Well-Being//

Living Life With Less Anxiety and Fear

What if you could be relatively free from anxiety? How would it change your life?

Disclaimer: Anyone who’s followed me for any length of time knows I’d be the first to tell you that if you see a claim that says something like “be free from anxiety without doing anything!” you should leave and never come back. Which is super ironic in that’s exactly what I’m about to tell you in this post. However, if you bear with me, I promise that what I’ve learned and seen work in my own life is not akin to some fake “overnight success” story where if you just send me all your money I’ll tell you the secret! Not in the least. First of all, I don’t want your money. Second of all, the “secret” if you will, is actually just common sense. But you know how common sense is–not common unless you actually know it. Sadly, most of us have grown up being taught the exact opposite of what I’m about to tell you.

Sooooo…if you haven’t been scared off yet and you trust me to deliver on the goods, then the worst that will happen is you’ll think I’m a quack and move on. The BEST is you’ll hear something that just might possibly change your life.

Intrigued? Then please continue…

My Story

I’ve thought of myself as a shy person for as far back as I can remember. As a result of my shyness, I was never a fan of change. Change seemed to bring scary new situations with scary new people. Taking away what I was used to and replacing it with a whole bunch of unknowns was often more than I could bear–and I’d often have a melt down.

Like that time in first grade when my teacher was absent and our entire class was moved to the cafeteria with a bunch of strange kids I didn’t recognize. The belly ache I got that day (and subsequent crying jag that accompanied it) came back every morning for the rest of that school year. In my young, anxiety-laden mind, I never knew what uncertainty might befall me each day.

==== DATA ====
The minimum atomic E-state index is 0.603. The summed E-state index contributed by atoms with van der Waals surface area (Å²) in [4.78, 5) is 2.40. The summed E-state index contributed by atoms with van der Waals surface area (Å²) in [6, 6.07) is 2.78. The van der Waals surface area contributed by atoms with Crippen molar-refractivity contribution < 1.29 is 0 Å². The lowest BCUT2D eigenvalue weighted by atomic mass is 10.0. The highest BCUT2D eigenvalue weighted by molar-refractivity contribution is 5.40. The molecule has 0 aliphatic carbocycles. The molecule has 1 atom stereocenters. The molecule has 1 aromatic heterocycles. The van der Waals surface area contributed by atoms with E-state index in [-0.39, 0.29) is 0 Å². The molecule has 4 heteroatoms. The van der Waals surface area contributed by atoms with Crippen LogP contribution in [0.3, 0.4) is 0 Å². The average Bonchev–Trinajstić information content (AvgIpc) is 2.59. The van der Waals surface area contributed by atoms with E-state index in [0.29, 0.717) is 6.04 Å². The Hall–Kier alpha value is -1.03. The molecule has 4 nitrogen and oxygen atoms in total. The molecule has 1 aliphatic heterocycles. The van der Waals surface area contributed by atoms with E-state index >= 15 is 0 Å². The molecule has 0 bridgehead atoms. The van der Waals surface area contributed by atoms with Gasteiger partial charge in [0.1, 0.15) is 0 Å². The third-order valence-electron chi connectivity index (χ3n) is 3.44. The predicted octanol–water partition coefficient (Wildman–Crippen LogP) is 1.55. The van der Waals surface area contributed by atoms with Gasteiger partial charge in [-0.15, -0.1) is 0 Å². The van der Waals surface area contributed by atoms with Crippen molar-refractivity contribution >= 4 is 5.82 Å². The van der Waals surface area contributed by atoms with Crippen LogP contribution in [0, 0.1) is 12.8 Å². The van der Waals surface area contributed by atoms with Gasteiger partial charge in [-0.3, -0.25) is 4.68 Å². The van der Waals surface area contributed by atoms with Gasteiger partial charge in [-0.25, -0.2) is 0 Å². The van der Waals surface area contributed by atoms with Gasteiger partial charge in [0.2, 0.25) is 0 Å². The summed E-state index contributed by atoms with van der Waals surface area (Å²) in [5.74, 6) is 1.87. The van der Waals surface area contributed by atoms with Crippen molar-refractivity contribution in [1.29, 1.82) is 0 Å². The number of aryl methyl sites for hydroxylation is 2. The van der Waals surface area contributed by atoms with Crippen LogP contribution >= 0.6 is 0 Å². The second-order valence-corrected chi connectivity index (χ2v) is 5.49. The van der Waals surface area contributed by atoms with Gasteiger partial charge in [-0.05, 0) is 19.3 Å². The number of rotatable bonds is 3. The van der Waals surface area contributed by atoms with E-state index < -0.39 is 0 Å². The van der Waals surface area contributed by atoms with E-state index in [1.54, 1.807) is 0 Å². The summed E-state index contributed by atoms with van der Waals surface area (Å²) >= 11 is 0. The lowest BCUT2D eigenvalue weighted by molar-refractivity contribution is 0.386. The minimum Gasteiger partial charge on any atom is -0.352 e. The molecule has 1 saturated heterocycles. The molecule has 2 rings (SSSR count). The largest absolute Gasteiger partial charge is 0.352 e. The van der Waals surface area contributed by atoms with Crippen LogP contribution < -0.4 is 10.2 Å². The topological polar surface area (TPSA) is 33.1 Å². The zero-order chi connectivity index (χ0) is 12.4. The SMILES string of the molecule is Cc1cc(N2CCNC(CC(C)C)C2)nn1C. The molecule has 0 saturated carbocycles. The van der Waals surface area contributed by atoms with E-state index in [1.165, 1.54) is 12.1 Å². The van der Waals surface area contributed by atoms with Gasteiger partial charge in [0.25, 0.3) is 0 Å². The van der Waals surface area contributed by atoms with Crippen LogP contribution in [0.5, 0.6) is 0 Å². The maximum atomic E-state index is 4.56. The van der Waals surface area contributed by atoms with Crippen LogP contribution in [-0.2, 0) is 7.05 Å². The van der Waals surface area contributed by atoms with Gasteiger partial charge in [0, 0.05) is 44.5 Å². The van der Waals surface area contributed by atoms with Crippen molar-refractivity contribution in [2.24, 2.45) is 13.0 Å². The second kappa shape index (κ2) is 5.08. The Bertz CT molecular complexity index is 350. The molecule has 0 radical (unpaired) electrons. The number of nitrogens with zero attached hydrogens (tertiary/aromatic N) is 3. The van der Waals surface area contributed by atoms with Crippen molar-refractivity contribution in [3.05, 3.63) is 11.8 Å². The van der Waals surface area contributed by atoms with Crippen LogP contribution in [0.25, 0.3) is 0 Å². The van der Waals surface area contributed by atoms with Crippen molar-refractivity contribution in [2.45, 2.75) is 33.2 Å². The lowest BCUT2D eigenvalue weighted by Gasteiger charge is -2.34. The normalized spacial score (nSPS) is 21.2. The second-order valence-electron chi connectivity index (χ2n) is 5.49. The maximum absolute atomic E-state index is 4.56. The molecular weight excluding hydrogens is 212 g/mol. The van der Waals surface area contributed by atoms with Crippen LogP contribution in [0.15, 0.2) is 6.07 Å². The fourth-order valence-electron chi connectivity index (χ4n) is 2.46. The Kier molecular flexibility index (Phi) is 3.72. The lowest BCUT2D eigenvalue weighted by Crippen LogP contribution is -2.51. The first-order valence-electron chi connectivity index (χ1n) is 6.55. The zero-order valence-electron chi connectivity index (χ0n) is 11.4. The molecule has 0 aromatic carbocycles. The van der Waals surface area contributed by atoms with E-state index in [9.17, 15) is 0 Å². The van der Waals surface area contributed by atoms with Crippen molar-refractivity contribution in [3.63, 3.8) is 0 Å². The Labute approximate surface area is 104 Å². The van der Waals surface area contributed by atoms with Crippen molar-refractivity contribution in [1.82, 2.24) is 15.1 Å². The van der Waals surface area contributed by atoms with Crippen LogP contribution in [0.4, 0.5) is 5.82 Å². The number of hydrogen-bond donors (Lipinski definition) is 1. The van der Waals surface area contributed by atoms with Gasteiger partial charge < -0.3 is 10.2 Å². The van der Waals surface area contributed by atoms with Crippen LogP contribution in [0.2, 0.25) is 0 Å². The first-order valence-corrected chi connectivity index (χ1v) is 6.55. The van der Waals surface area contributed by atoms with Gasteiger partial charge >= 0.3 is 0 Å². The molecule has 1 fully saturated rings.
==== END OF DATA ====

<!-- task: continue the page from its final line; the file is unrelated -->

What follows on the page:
Then there was the time in 6th grade when for some unknown reason the school decided that I should be removed from my current classes on the first floor with kids who I’d known for years, to the second floor (where I had never ventured) with all new kids who I’d never seen before. I still remember how they all looked kind of like monsters to me. I ended up flunking most of my classes that semester and got into big trouble at home, but I’m not sure if my parents ever knew what had triggered the downward spiral. Come to think of it, I pretty much lost interest in school from that time on. While I didn’t continue to get F’s and D’s I never did live up to my potential in school and became a mostly C student.

As an adult, I don’t recall any specific panic attacks, but I continued to be a creature of habit. As long as my days went smoothly, I was fine. But we all know how often that happens! Have you ever noticed how much change and uncertainty we live with every moment of every day? I guess that explains why I was always in a low level state of anxiety without ever really noticing.